Raspberry Pi Integration with NetBeans 8.0

  • Tutorial
In March of this year, a new version of NetBeans 8.0 was released. One of its features was the ability to work through the NetBeans interface with embedded versions of Java SE and ME. Oracle IDE developers are proposing to use the Raspberry Pi with Java SE Embedded remotely as a test platform. I had previously published two translations from MagPi magazine about Java programming on the Raspberry Pi, but mostly they were perceived negatively, since readers did not see anything special in them that was characteristic of such a bundle as Java and Raspberry Pi. I hope that after reading this already original guide, I will be able to soften the position of readers in the matter of the particular approach to Java programming on embedded systems such as Raspberry Pi.

Preparing the Raspberry Pi

Raspberry Pi settings a little. Your Raspberry Pi must be available on the network via SSH, and a working directory must be available for you to read and write to it.

Preparing NetBeans

Before installing the new Java platform on NetBeans, I recommend listening to Leo Priima's short talk on Java SE Embedded 8.

As you can see, from the installation point of view, the main difference between Java SE Embedded and regular Java SE is the need to create separate JRE profiles for installation on devices. In NetBeans 8.0, this functionality is available through the Java Platform Manager.

To do this, select Tools in Java Platforms and click Add Platform ... in the list that opens, point to Remote Standard Edition. Go to the next settings panel of the connection to the Raspberry Pi itself.

After filling in the fields with ip-address, username and password to access Raspberry Pi from your network, it will become possible to create a JRE for this embedded Java platform. The main thing to do:

First , specify the path on your machine where the Oracle Java SE Embedded package is located (you must first download itby choosing a package labeled HardFP ABI, which means the hardware implementation of the mathematical coprocessor module);

Second , indicate the path to the Raspberry Pi where the assembled JRE should be installed.

Next, we expose the options for our platform and save its settings for remote installation on the Raspberry Pi. By default, it will be Compact1, but this is where you can select the profiles that were discussed in the videos and according to them, the built-in Java virtual machine will be installed on the Raspberry Pi. If everything was done correctly, then Java SE Embedded will be installed on the remote device.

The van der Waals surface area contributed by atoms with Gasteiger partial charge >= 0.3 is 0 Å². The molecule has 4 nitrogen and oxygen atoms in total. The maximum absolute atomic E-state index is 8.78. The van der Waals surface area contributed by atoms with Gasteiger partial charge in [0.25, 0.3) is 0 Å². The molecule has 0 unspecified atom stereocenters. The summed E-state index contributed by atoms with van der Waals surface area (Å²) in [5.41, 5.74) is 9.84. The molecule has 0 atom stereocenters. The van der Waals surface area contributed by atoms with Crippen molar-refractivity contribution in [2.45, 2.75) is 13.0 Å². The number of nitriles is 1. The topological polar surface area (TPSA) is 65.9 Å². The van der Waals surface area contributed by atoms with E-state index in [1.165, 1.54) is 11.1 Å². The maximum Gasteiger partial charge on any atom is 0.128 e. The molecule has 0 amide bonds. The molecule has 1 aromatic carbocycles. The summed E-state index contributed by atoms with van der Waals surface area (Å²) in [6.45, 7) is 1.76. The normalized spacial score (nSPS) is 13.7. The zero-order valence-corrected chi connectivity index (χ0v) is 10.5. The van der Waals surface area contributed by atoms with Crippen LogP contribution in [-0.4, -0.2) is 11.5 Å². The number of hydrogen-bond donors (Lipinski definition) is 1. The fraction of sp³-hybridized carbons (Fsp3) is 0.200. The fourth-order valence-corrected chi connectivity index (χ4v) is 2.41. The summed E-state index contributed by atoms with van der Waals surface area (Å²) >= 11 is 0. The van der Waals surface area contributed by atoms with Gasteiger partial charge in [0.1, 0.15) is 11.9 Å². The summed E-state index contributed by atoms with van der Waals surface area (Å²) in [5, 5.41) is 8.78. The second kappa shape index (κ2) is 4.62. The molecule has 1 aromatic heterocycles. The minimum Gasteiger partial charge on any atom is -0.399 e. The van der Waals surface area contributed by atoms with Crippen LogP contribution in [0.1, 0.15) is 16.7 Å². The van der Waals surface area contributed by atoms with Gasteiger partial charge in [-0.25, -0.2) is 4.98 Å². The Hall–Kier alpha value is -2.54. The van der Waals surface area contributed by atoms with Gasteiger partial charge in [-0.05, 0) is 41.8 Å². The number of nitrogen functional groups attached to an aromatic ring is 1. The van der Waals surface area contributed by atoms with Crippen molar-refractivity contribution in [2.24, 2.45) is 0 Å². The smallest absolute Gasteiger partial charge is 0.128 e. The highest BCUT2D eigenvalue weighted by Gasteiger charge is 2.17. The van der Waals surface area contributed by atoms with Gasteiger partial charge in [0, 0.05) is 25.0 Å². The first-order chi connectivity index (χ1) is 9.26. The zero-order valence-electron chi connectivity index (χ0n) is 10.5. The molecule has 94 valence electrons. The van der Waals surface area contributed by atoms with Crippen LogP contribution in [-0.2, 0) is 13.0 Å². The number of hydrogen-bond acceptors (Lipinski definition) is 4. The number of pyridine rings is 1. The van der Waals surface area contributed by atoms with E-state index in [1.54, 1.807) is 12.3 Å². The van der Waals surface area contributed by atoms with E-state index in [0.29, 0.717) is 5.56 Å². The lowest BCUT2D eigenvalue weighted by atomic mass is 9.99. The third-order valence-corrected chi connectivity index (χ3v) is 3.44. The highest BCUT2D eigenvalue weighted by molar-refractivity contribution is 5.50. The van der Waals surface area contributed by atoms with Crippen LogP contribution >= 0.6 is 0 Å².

We check the work

Well, to verify the work, we will use the 3rd part of the Java article from the 25th issue of The MagPi , creating a project in NetBeans and launching it remotely on our Raspberry Pi.

As you can see, the program written in the shell on the developer's computer was executed remotely on the target device, and the console output via ssh was returned back to the shell. Conveniently enough, at least for me, there is no need to use an interlayer in the form of a software emulator, as for example banking hardware vendors for Visual Studio do.

For convenience you have to pay

There is one caveat to keep in mind, Java SE Embedded includes a commercial license, and if after development you decide to sell your applications (or devices with a preinstalled version of this virtual machine), then you will need to pay Oracle license fees according to the price list .

The cost of the license is indicated on one core and the calculation is carried out according to the following formula:

License cost × Number of chips × Number of cores on a chip × CPU type coefficient × 1.19 = License price Java SE Embedded

A value of 1.19 is an additional charge of 19% of the standard price for updating and support. For example, in our case with Raspberry Pi, the total cost of a Java SE Embedded license for one device will be:

300 × 1 × 1 × 0.002 × 1.19 = $ 0.714

And for an example for ODROID-U3, the price will already be different:

300 × 1 × 4 × 0.0075 × 1.19 = $ 10.71

That is exactly 10 times more, and accordingly the share of license fees relative to the cost of the device itself is about 2% for the Raspberry Pi Model B (at a price of $ 35) and about 16.5% already for ODROID-U3 (at a price of $ 65 ) Therefore, when deciding to use a virtual machine from Oracle as a platform, you need to consider not only the power of the device, but also the cost of the software running on it.

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